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Let’s call him Doctor Phone Tap. Police sources say that if anyone wanted a phone tapped in Delhi, they went to Dr Anurag Singh, the man who is currently in police custody for seeking the call records of Arun Jaitley, leader of the opposition in the Rajya Sabha. A qualified MBBS who worked with RAW as an informer, Singh is believed to be a treasure trove of information on telephone service providers, as well as someone with great connections in the Delhi police.
Investigating illnesses having long ceased to engage his interest, Singh turned soon enough to his first love: running a private detective agency. He has had an office in Connaught Place since 2005. His employee Neeraj was the man in touch with Arvind Dabhas, the Delhi police constable who is also ensnared in the phone tap scandal. All three are in custody as the special cell of the Delhi police tries to figure out the modus operandi of Dr Singh & Co.
According to Delhi police sources, Neeraj and Dabhas (who worked for private companies on the side) had sourced several CDRs or call detail records which show the numbers that have been contacted. Refusing to divulge any fuller details of the investigation, additional commissioner of police S.N. Srivastava told Outlook, “We are making positive progress in the investigation. We have got leads that will help us unearth the working of the people who are into accessing the personal call details of people. A clear picture will soon be before us.”
Sources in the Delhi police say there are two BJP leaders in Uttarakhand who were in constant touch with Singh’s agency as well. And Neeraj too claimed to have worked for the BJP leaders. Other requests for CDRs came from corporates. All this, however, is subject to verification.
Why would Jaitley’s CDRs be so much in demand? Here are some reasons the Delhi police offers for why CDRs are sought in the first place:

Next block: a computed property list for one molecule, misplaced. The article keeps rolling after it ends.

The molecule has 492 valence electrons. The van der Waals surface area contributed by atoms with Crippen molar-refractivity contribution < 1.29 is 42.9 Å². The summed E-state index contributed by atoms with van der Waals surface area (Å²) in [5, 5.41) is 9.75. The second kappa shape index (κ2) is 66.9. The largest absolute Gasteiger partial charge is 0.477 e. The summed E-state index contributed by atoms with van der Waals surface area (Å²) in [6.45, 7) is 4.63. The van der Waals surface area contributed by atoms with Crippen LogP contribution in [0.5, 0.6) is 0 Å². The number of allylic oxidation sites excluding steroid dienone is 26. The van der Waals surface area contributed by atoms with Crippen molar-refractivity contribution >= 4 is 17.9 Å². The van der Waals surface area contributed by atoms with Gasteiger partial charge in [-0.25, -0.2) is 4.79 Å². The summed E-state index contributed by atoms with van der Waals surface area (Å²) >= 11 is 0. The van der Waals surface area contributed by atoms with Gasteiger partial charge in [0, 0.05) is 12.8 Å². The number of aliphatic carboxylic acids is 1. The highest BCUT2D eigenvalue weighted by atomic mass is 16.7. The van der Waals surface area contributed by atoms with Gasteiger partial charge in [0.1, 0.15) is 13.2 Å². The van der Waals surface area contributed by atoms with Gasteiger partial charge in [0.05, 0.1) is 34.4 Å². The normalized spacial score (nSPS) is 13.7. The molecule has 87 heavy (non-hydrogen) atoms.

CDRs can also have a legitimate use, especially in kidnapping and abduction cases as they can help investigators track routes. In Jaitley’s case, the private detectives used Dabhas to access the CDR through an ACP.
Dump data is another common pool accessed by the police when a crime takes place. Such data gives a record of all the calls made in a particular area in the last 15 minutes. Dump data was sought, for instance, during the time of industrialist Ponty Chadha’s murder. Arun Jaitley’s number, claim the police, had surfaced among the bulk numbers that were accessed by the police during the investigations that time.
Reacting to the CDR controversy, a former senior scientist at NTRO, V.K. Mittal, says, “It shows us that a little laxity can be disastrous. These detectives sought more than a dozen CDRs, including Jaitley’s. We really need to use the technology in a careful way.”
Meanwhile, the Delhi police has revised the set of rules for accessing computers and information from various agencies. The password of ACP, operations, changes every 15 days. Nor is everyone allowed to access computers; only officers of specific ranks will be allowed to ask for call details from service providers.
The police have also decided not to access any post-paid connection unless there is a direct requirement. Most criminals use a pre-paid connection which they can abandon after their work is done. Vivek Singh, chairman of a body representing private security agencies, told Outlook, “We are awaiting the bill to regulate security agencies pending in Parliament. Dr Anurag Singh was earlier accused in the phone-tapping of Amar Singh. We certainly want action so that it serves as a deterrent for people who malign the image of private security services”. But the sordid political motives behind it notwithstanding, isn’t snooping around unethical anyway?